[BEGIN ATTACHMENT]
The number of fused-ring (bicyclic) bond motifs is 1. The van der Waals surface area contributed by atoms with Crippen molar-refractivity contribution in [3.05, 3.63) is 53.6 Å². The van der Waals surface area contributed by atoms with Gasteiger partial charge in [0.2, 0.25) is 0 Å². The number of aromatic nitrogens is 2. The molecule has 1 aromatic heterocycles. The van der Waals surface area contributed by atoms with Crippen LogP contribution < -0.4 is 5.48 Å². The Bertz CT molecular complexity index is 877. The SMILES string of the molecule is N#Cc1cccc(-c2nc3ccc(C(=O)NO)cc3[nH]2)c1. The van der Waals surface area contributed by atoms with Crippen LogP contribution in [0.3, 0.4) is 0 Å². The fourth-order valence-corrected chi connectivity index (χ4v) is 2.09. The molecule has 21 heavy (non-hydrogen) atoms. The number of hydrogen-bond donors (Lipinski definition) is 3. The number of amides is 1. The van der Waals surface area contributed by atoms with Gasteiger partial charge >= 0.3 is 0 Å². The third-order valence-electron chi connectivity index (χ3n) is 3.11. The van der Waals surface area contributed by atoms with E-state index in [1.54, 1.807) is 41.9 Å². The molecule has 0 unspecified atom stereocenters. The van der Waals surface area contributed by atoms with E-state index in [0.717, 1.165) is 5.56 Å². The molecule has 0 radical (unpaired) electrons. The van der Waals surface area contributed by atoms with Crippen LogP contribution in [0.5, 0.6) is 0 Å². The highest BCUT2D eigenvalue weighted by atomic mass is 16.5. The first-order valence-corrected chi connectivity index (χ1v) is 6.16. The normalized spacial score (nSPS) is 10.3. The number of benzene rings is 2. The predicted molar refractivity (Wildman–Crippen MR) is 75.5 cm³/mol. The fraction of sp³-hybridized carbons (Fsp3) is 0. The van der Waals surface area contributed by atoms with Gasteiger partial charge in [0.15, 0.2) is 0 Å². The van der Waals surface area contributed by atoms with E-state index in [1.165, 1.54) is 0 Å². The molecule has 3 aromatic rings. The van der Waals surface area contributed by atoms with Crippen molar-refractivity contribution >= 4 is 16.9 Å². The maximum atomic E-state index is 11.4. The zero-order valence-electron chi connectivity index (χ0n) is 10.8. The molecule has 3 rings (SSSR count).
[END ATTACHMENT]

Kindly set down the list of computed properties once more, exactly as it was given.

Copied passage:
The number of fused-ring (bicyclic) bond motifs is 1. The van der Waals surface area contributed by atoms with Crippen molar-refractivity contribution in [3.05, 3.63) is 53.6 Å². The van der Waals surface area contributed by atoms with Gasteiger partial charge in [0.2, 0.25) is 0 Å². The number of aromatic nitrogens is 2. The molecule has 1 aromatic heterocycles. The van der Waals surface area contributed by atoms with Crippen LogP contribution < -0.4 is 5.48 Å². The Bertz CT molecular complexity index is 877. The SMILES string of the molecule is N#Cc1cccc(-c2nc3ccc(C(=O)NO)cc3[nH]2)c1. The van der Waals surface area contributed by atoms with Crippen LogP contribution in [0.3, 0.4) is 0 Å². The fourth-order valence-corrected chi connectivity index (χ4v) is 2.09. The molecule has 21 heavy (non-hydrogen) atoms. The number of hydrogen-bond donors (Lipinski definition) is 3. The number of amides is 1. The van der Waals surface area contributed by atoms with Gasteiger partial charge >= 0.3 is 0 Å². The third-order valence-electron chi connectivity index (χ3n) is 3.11. The van der Waals surface area contributed by atoms with E-state index in [1.54, 1.807) is 41.9 Å². The molecule has 0 unspecified atom stereocenters. The van der Waals surface area contributed by atoms with E-state index in [0.717, 1.165) is 5.56 Å². The molecule has 0 radical (unpaired) electrons. The van der Waals surface area contributed by atoms with Crippen LogP contribution in [0.5, 0.6) is 0 Å². The highest BCUT2D eigenvalue weighted by atomic mass is 16.5. The first-order valence-corrected chi connectivity index (χ1v) is 6.16. The normalized spacial score (nSPS) is 10.3. The number of benzene rings is 2. The predicted molar refractivity (Wildman–Crippen MR) is 75.5 cm³/mol. The fraction of sp³-hybridized carbons (Fsp3) is 0. The van der Waals surface area contributed by atoms with Gasteiger partial charge in [0.15, 0.2) is 0 Å². The van der Waals surface area contributed by atoms with E-state index in [1.165, 1.54) is 0 Å². The molecule has 3 aromatic rings. The van der Waals surface area contributed by atoms with Crippen molar-refractivity contribution >= 4 is 16.9 Å². The maximum atomic E-state index is 11.4. The zero-order valence-electron chi connectivity index (χ0n) is 10.8. The molecule has 3 rings (SSSR count).